History of West Australia/William Thorley Loton


ALL the world over there are certain great commercial or manufacturing firms, whose names are as familiar in the mouths of the people as household words, whose style and title are indissolubly linked with the rise and progress of a country, if not with its foundation. They are monuments of the creative power of those who founded and skilfully raised them to the pinnacle of success, while hosts of competitors flounder in attempting to steer the same course. The secret of this successful seamanship—to use a metaphor—a chart and compass that would show the shoals and quicksands of commerce, would be an invaluable gift to the tyro who is entering upon his voyage on the ocean of life. But although "of the making of books there is no end," nothing has been written to show why one commander is able to make port with colors flying and drums beating, while other shallops, which have been launched under auspices as fair, and freighted with the good wishes of hosts of friends, have been thrown upon their beam ends.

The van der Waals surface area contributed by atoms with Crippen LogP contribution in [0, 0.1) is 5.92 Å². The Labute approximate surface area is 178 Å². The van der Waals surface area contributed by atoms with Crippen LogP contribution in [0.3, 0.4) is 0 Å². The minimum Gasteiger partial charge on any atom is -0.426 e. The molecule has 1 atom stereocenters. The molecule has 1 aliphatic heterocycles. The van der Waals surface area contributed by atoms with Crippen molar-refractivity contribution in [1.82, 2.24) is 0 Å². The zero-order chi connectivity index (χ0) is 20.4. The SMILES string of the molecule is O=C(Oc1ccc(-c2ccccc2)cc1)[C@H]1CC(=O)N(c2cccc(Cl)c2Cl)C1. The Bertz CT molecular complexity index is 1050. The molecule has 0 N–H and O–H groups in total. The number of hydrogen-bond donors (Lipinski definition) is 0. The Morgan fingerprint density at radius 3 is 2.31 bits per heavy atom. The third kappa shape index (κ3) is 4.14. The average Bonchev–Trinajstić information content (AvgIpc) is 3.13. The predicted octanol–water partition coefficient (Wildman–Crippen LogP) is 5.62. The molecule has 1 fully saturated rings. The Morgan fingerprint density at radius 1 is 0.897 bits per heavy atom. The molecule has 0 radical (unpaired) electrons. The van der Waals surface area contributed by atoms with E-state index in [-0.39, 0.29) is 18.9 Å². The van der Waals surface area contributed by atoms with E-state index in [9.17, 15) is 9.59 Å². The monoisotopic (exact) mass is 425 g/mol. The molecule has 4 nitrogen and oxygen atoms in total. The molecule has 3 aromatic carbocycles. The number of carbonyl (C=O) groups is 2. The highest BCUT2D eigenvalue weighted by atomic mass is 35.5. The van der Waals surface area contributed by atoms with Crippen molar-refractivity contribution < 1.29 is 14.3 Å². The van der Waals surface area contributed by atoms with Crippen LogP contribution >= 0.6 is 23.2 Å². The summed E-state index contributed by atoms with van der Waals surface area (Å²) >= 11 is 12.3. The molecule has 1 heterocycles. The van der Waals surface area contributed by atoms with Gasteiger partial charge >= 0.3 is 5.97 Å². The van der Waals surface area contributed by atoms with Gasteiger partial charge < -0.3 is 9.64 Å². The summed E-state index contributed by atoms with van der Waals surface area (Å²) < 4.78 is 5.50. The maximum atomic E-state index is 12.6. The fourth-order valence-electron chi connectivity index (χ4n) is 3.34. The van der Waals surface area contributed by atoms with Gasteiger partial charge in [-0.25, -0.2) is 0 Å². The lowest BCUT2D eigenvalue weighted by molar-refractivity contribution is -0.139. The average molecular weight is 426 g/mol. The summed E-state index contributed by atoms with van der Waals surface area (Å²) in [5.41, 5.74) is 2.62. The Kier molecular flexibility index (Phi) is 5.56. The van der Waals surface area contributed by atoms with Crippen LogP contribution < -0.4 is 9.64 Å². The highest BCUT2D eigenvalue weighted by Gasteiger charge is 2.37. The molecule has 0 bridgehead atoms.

William Thorley Loton HOFWA.jpg
Photo by
Greenham & Evans.

The public, refraining from losing itself in the mazes of speculation as to the causes of success and failure, is only cognisant of the fact that it is better served by one trader than another, and bestows its patronage accordingly, until at last there is inscribed upon the mercantile annals of the time the enduring record of such a partnership as that of Padbury, Loton, and Co.